lesion in the category of vascular proliferations characterized by histiocytoid endothelial cells-a cell type which has distinctly different morphologic and histochemical characteristics from the endothelial cell of intravenous pyogenic granuloma. They regard many entities. previously felt to be distinct, as morphologic and topographic variants of proliferations of histiocytiod endothelial cells. Thus, other lesions such as angiolymphoid hyperplasia with e o ~ i n o p h i l i aatyp,~ ical or pseudo-pyogenic granuloma,"3 hemangioendothelioma and low-grade angiosarcoma of bone, and benign angioreticuloma of the heart are felt by Rosai et al. to constitute a spectrum of diseases characterized by the proliferation of this distinctive cell. The completely intravascular tumors, as well as the cutaneous and soft-tissue lesions which have an intravascular component, are therefore differentiated from intravenous pyogenic granuloma by the different light microscopic features of the endothelial cells.25Furthermore, the ultrastructural features of the histiocytoid endothelial cells are distinctly different;",x"5 the cells are enlarged and contain increased numbers of cytoplasmic organelles and cytoplasmic microfilaments. They are plump cells, frequently displaying intracellular lumina-an ultrastructural feature characteristic of histiocytoid endothelial cell^.'^ Intravascular papillary

endothelial hyperplasia (IPEH) is regarded by some investigators' as a variant of IAVP. other^'^,'^,^^ believe it is a distinct entity. It should be differentiated from intravenous pyogenic granuloma by the usually distinctive papillary nature of the tumor. Furthermore, the association with thrombosis, whether a primary or secondary event, can be helpful by demonstrating fibrin within the lesion. This differential feature also applies to more typical organizing thrombi. Ultrastructurally , the peculiar filamentous-rich subpopulation of pericytes described in IPEHI7 was not found in this case of intravenous pyogenic granuloma, although the description of these cells was similar to the myofibroblasts present in the myxoid stroma. Intravenous pyogenic granuloma is to be distinguished from the hemangiomatous pattern of glomus jugulare which may also present as an intravascular mass.4The lack of an organoid pattern of nested glomus (chief) cells between the capillaries is the single most important differential feature.13 Ultrastructural features of glomus jugulare, including neurosecretorytype granules within glomus cells,2 are lacking. Briefly, differentiating other lesions does not pose a great problem. Pseudo-Kaposi sarcoma results from the capillary and fibroblastic proliferation secondary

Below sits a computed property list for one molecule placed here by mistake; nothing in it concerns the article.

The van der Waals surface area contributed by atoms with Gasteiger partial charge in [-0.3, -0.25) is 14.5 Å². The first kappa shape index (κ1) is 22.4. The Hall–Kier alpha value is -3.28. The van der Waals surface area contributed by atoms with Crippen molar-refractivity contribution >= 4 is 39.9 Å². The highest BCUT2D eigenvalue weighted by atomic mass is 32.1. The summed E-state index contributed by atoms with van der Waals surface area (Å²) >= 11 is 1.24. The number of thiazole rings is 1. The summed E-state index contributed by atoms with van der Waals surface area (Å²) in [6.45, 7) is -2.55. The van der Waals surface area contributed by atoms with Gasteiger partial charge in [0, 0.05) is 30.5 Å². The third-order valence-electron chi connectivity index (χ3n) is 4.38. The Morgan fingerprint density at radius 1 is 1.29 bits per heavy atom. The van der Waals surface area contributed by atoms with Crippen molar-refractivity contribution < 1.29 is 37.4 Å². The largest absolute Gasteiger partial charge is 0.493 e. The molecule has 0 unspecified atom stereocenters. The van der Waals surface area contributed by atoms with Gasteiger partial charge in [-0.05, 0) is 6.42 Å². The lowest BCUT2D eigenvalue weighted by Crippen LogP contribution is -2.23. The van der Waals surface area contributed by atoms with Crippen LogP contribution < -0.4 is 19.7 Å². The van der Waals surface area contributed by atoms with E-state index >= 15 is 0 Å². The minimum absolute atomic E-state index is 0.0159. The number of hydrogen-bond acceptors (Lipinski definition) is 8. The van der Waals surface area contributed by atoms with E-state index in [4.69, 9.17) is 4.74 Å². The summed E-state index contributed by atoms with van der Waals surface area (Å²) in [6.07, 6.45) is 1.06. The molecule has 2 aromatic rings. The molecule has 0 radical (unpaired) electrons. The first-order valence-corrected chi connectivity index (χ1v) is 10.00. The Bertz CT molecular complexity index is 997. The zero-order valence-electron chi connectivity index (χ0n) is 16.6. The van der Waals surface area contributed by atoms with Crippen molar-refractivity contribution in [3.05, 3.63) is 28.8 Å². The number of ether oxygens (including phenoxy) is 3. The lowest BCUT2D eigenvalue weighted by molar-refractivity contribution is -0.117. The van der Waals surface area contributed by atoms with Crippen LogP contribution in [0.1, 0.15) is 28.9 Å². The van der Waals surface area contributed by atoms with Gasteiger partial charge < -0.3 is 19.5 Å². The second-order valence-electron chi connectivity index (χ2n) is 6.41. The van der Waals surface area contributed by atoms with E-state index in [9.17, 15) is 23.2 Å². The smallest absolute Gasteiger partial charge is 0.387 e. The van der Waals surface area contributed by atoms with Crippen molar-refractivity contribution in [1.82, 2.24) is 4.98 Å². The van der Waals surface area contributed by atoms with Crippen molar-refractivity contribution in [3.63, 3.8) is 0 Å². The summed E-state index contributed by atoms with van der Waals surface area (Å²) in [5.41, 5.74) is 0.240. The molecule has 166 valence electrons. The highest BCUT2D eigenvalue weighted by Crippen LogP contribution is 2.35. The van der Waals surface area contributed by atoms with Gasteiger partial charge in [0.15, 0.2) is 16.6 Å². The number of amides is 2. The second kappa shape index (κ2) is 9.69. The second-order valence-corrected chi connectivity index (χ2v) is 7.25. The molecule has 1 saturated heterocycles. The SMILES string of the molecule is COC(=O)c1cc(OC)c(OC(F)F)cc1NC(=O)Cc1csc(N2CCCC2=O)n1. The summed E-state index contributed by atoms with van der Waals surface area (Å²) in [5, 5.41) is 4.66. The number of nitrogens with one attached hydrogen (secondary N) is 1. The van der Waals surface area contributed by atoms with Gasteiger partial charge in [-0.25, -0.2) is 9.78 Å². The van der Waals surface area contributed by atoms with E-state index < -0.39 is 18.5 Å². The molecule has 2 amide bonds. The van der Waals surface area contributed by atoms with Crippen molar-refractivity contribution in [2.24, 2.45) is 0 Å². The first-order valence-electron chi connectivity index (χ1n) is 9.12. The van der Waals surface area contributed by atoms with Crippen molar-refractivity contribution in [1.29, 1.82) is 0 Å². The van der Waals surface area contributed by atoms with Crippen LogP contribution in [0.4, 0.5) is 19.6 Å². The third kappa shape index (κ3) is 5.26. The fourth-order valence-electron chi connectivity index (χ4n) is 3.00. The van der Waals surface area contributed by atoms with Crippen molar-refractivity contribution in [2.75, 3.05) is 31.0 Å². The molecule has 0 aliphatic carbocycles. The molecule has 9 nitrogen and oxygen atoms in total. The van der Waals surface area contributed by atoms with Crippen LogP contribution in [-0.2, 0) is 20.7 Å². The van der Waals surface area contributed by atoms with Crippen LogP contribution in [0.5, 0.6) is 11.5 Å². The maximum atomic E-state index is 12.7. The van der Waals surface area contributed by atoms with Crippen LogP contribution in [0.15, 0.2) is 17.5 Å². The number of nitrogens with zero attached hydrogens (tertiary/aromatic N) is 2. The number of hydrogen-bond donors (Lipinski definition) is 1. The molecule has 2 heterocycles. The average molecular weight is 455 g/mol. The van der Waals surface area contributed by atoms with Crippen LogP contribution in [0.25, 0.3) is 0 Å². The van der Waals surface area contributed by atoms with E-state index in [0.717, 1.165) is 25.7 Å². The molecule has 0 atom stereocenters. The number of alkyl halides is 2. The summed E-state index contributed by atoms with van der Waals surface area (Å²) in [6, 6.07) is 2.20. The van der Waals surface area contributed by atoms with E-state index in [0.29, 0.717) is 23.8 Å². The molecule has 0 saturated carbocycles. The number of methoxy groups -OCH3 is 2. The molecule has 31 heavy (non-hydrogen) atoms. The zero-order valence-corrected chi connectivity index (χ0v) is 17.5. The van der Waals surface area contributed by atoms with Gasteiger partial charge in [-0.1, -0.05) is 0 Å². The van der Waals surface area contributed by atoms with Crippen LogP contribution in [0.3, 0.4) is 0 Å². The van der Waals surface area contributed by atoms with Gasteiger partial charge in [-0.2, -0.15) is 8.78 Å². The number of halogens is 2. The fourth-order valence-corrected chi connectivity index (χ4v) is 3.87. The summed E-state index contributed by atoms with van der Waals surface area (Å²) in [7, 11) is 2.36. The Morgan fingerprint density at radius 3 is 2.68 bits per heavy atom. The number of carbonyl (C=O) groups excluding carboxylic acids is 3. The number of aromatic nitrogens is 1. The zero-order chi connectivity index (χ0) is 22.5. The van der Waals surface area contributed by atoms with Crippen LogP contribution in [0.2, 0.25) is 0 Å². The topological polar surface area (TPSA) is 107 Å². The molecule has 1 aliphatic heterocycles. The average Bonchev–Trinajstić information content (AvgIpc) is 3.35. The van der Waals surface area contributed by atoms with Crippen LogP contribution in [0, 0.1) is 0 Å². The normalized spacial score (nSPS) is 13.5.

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to an arteriovenous f i ~ t u l aIt . ~is not an intravascular proliferation, which provides an essential differential feature from intravenous pyogenic granuloma, and a similar argument applies to Kaposi’s sarcoma itself. Interstitial hemosiderin deposition is not present in intravenous pyogenic granuloma. Intravenous pyogenic granuloma is a rare benign lesion which probably arises from neoplastic proliferation of capillaries within small adventitial arteries. It seems reasonable to attribute the intravenous occurrence of pyogenic granuloma to a proliferation of the endothelium of the parent vein’s vasa vasorum with capillary formation. This idea is supported by the finding of capillaries of identical appearance to those of the whole lesion within the adventitial muscular arteries, and by the disruption of the venous elastic fibers which must result from intraluminal growth from this adventitial focus. REFERENCES 1. Barr, R. J., Graham, J. H., and Sherwin, L. A.: Intravascular papillary endothelial hyperplasia. Arch. Dermatol. 1 14:723-726, 1978. 2. Capella, C . , and Solcia, E.: Optical and electron microscopical